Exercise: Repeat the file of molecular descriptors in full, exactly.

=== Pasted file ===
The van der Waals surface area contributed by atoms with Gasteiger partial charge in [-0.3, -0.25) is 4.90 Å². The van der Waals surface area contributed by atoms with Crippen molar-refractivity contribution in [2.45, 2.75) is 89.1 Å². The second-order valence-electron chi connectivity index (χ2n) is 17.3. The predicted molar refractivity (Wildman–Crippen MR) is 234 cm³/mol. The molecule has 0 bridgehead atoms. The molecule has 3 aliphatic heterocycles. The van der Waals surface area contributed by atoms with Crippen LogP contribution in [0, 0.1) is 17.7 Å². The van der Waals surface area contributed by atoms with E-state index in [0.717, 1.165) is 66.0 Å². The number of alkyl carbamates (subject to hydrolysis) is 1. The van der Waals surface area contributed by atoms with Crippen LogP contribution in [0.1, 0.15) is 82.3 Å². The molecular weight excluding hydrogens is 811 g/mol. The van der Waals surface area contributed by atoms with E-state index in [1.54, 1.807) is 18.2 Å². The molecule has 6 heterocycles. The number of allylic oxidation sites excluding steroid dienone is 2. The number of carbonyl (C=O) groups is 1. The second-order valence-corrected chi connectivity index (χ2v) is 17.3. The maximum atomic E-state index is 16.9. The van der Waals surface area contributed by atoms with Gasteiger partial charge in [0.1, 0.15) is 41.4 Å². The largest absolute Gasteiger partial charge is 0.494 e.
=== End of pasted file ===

The van der Waals surface area contributed by atoms with Gasteiger partial charge in [-0.3, -0.25) is 4.90 Å². The van der Waals surface area contributed by atoms with Crippen molar-refractivity contribution in [2.45, 2.75) is 89.1 Å². The second-order valence-electron chi connectivity index (χ2n) is 17.3. The predicted molar refractivity (Wildman–Crippen MR) is 234 cm³/mol. The molecule has 0 bridgehead atoms. The molecule has 3 aliphatic heterocycles. The van der Waals surface area contributed by atoms with Crippen LogP contribution in [0, 0.1) is 17.7 Å². The van der Waals surface area contributed by atoms with E-state index in [0.717, 1.165) is 66.0 Å². The number of alkyl carbamates (subject to hydrolysis) is 1. The van der Waals surface area contributed by atoms with Crippen LogP contribution in [0.1, 0.15) is 82.3 Å². The molecular weight excluding hydrogens is 811 g/mol. The van der Waals surface area contributed by atoms with E-state index in [1.54, 1.807) is 18.2 Å². The molecule has 6 heterocycles. The number of allylic oxidation sites excluding steroid dienone is 2. The number of carbonyl (C=O) groups is 1. The second-order valence-corrected chi connectivity index (χ2v) is 17.3. The maximum atomic E-state index is 16.9. The van der Waals surface area contributed by atoms with Gasteiger partial charge in [0.1, 0.15) is 41.4 Å². The largest absolute Gasteiger partial charge is 0.494 e.